It's no secret one of my favorite filmmakers is Michael Mann. I just think he makes such amazing films. His action films are a clear example of the kind I want to make. They have the action but have a very strong dramatic element to them which I love. One such film is 'Collateral' which stars Jamie Foxx as a cab driver who picks up Vincent (Tom Cruise), a hitman who came to town to take out five people. The two of the them are fantastic in their polar opposite characters and the film plays out almost as a bizarre buddy picture only on a more serious note. There's action, surprises, but mainly just great characters. An amazing film from an amazing filmmaker. I hadn't seen it in a few years but experiencing it again on Blu-ray sure did make my evening. And inspired me as well.

Tuesday, May 4, 2010

Happy Star Wars Day

Today is 'Star Wars' day and to celebrate it I am posting this special post for it. I know I've gushed over 'Star Wars' in the past. And for those that know me personally they have heard it to death. It's hard not to though. The usual fan boy celebration of the films and the mythology and yes, even the lightsabers can be found everywhere. However, 'Star Wars' has very personal meaning for me. It takes it to a different level of appreciation because I might be a different person today if not for it.

When I was 3 going on 4 my parents took my sister and I to see it at the theatre. When your that age pretty much anything bright will grab hold of your attention but this was different. I was completely mesmerized by the powerful iconic images on the screen before me. It was such an awe inspiring moment that it changed everything. I became fascinated by the moving image. By visual storytelling. Whether I was watching movies or TV I found myself studying it even before I knew what the technical aspects of it were. When I played with my toys my eye became the camera. I would move in real close for a close up or pull out for a wide shot. I would repeat actions so that I could view them from different angles. All before I knew what any of that was. I didn't know about camera angles, editing, cinematography. I just wanted my imagination to mimic what I see on the screen.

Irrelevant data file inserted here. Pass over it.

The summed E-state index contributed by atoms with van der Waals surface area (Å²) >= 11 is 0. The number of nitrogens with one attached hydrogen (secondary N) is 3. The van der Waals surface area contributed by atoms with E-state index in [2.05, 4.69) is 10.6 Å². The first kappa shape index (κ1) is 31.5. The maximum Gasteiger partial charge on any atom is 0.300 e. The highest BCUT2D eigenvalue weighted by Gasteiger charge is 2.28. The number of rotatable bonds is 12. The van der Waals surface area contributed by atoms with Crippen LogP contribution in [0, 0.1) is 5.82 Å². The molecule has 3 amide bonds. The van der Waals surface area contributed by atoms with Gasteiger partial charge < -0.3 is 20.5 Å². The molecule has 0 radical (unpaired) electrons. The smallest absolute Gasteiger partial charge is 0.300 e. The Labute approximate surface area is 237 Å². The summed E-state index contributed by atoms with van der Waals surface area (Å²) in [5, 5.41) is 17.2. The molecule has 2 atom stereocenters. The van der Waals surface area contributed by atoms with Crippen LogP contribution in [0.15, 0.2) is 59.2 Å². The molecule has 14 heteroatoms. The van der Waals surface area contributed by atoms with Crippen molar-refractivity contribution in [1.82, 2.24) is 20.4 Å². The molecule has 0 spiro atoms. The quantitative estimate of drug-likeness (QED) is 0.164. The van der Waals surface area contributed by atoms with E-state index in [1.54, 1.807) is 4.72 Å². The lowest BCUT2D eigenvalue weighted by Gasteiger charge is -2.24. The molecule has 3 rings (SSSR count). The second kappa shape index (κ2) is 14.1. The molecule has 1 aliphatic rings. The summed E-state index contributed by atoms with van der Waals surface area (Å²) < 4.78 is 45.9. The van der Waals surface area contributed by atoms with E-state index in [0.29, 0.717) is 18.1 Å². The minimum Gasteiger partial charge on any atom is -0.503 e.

As I grew older I learned more about the filmmaking process and knew from a very young age that a director was what I wanted to be. It's all I knew how to be. People would tell me how cute it was and that I would grow out of it. But I didn't. It only became more intense as the years went on. Even when people told me I needed to find a "real" career to invest in I was determined. I even had teachers tell me to give it up only to come around and tell me to keep going no matter what after they saw how determined I was.

I made my first feature film 'Distortion' which I literally just finished. It was many years in the making and I made it on my own with almost no money. But my love of movies and of filmmaking stems back to that one moment when a young child was completely enthralled by the film playing out in front of him. 'Star Wars' changed my life and I cannot be more thankful. I don't know who I would be today if that had never happened. Quite honestly I don't want to know. I like who I have become. I only hope that little kid who dreamed of becoming a filmmaker one day feels the same way.

Here is the one moment from any film that I feel defines me. It is only fitting that it is from 'Star Wars'. That sense of dreaming for something that seems so far away. Hoping one day to reach it.

Thank you 'Star Wars' for everything you have done for me. May the Force be with you.